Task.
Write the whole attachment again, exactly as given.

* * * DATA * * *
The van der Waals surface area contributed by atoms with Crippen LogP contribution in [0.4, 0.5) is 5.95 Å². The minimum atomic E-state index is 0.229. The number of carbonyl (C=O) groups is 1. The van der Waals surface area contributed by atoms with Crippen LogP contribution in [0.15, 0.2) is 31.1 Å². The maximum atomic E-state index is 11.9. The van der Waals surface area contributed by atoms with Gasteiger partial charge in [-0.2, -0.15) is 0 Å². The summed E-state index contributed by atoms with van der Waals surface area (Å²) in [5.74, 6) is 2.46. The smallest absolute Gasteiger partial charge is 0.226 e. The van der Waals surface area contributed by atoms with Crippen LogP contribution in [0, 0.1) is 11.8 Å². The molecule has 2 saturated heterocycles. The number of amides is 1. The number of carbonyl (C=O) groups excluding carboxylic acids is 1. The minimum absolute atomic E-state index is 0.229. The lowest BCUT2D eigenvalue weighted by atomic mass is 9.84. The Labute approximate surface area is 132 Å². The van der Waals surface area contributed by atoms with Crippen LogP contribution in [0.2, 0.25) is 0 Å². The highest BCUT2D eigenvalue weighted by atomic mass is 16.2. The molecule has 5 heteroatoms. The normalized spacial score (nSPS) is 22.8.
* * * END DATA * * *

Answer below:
The van der Waals surface area contributed by atoms with Crippen LogP contribution in [0.4, 0.5) is 5.95 Å². The minimum atomic E-state index is 0.229. The number of carbonyl (C=O) groups is 1. The van der Waals surface area contributed by atoms with Crippen LogP contribution in [0.15, 0.2) is 31.1 Å². The maximum atomic E-state index is 11.9. The van der Waals surface area contributed by atoms with Gasteiger partial charge in [-0.2, -0.15) is 0 Å². The summed E-state index contributed by atoms with van der Waals surface area (Å²) in [5.74, 6) is 2.46. The smallest absolute Gasteiger partial charge is 0.226 e. The van der Waals surface area contributed by atoms with Crippen LogP contribution in [0, 0.1) is 11.8 Å². The molecule has 2 saturated heterocycles. The number of amides is 1. The number of carbonyl (C=O) groups excluding carboxylic acids is 1. The minimum absolute atomic E-state index is 0.229. The lowest BCUT2D eigenvalue weighted by atomic mass is 9.84. The Labute approximate surface area is 132 Å². The van der Waals surface area contributed by atoms with Crippen LogP contribution in [0.2, 0.25) is 0 Å². The highest BCUT2D eigenvalue weighted by atomic mass is 16.2. The molecule has 5 heteroatoms. The normalized spacial score (nSPS) is 22.8.